Somaliland is viewed by the international community as a territory within Somalia – a nation that is struggling to emerge from more than two decades of civil war. However, the former British protectorate boasts more than 20 years of relative peace and security as well as untapped oil reserves and mineral deposits.
Its president, Ahmed Mohamed Mohamoud Silanyo, said he was encouraged by other independence movements and hoped that boosting investment in Somaliland’s energy and agricultural sectors would spark an economic rebirth that could help it towards independence.
“Other countries’ search for recognition, like Catalonia and Scotland, is something we find [inspiring],” he said. “We are, in our own way, also seeking our independence.”
Equally encouraging, said Silanyo, was the symbolic but non-binding vote this month in which British MPs recognised Palestine as a state.
Somaliland independence battle like Scotland or Catalonia, says president
Silanyo, who met European firms at an investment summit hosted by the UK Foreign Office last week, said commerce was key to his country’s quest for sovereignty. “The recognition of Somaliland and the development of its economy are things which are very much related,” he said. “Without economic development, recognition is meaningless. Somaliland is entitled to recognition – we have been waiting for a long time.”
But the UK, which has hosted a series of talks aimed at repairing relations between Somaliland and Somalia, has been reluctant to endorse Somaliland’s quest for recognition. A spokesman for the Foreign Office said: “The UK’s position is that it is for Somaliland and Somalia to resolve the issue of Somaliland’s status, and the region should lead on recognising any new arrangements.”
Somaliland refused to attend the UK’s conference on Somalia last year, dealing a blow to diplomatic relations. Writing in the Guardian, Silanyo said: “We cannot take part in a conference that does not recognise Somaliland’s unique status or move forward our long fight for international recognition.”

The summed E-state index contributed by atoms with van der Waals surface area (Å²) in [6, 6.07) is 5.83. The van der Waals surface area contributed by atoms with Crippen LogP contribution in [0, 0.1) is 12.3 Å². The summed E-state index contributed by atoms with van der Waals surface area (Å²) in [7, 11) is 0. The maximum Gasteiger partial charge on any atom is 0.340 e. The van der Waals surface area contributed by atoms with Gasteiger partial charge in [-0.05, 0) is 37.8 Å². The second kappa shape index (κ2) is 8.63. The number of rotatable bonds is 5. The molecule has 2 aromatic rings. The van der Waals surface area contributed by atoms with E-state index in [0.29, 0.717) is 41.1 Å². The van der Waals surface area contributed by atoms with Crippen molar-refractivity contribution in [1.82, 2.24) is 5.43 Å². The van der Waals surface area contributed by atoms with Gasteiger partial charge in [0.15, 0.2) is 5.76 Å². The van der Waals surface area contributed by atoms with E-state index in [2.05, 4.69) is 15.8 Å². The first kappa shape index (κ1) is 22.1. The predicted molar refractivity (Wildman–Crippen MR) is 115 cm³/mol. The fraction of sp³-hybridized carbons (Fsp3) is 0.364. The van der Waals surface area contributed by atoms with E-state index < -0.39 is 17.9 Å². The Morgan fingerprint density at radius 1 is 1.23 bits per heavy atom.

Somaliland’s energy sector has been touted as the area of its economy most ripe for development. According to the energy minister, Hussein Abdi Dualeh, there are four foreign companies exploring for oil and gas in Somaliland: Turkey’s Genel Energy, DNO International of Norway, UAE-based RAK Gas, and Yemeni firm Ansan Wikfs Hadramaut.
Dualeh said: “We’re across from one of the biggest shipping lanes in the world, the gulf of Aden, we have a deep sea port in Berbera, and it just so happens that our resources are running parallel along the coastline. Most of the major potential basins for hydrocarbons are also not too far away from the coast, so I think, logistically speaking, even a small discovery of minerals or hydrocarbons would be a viable proposition for Somaliland.”
But analysts say oil production could raise tensions with Somaliland’s neighbours, particularly in disputed areas that have aligned themselves with Somalia.
“The federal government of Somalia has indicated its concerns over these contracts that Somaliland has with these oil companies. A solution has to be found through the dialogue between Somaliland and Somalia,” said Mohamed Farah, executive director at the Academy of Peace and Development in Somaliland. “The government must initiate dialogue in areas where there are some concerns from local people.”
But Somaliland has yet to secure a deal to develop the port of Berbera, which would be vital for exporting oil and gas. The port has long been touted as a potentially lucrative transport corridor that could link neighbouring Ethiopia, which is landlocked, to the sea.
Until new sectors of its economy are developed, Somaliland will continue to rely heavily on livestock exports to Saudi Arabia and other Arab countries where Somali livestock enjoys a premium status, Silanyo said. During the annual hajj pilgrimage, Saudi Arabia imports more meat from Somaliland than anywhere else.
“We are very much dependent on the exports of livestock, but we would like to develop our fisheries because we have a very long coastline and we have mineral resources as well,” Silanyo said.
The UK’s Department for International Development has said that Somaliland’s government is “better able to provide for its citizens” than the government of Somalia. DfID will contribute £25m to the Somaliland development fund, which is designed to support governance, boost infrastructure and improve water purity.
The UK’s international development minister, Lynne Featherstone, said: “It is only through investment, trade and jobs that Somaliland can reduce its dependence on aid and remittances. Business will be central to Somaliland’s growth and development. It is already happening – Hargeisa [the capital] teems with people starting new businesses and shops.”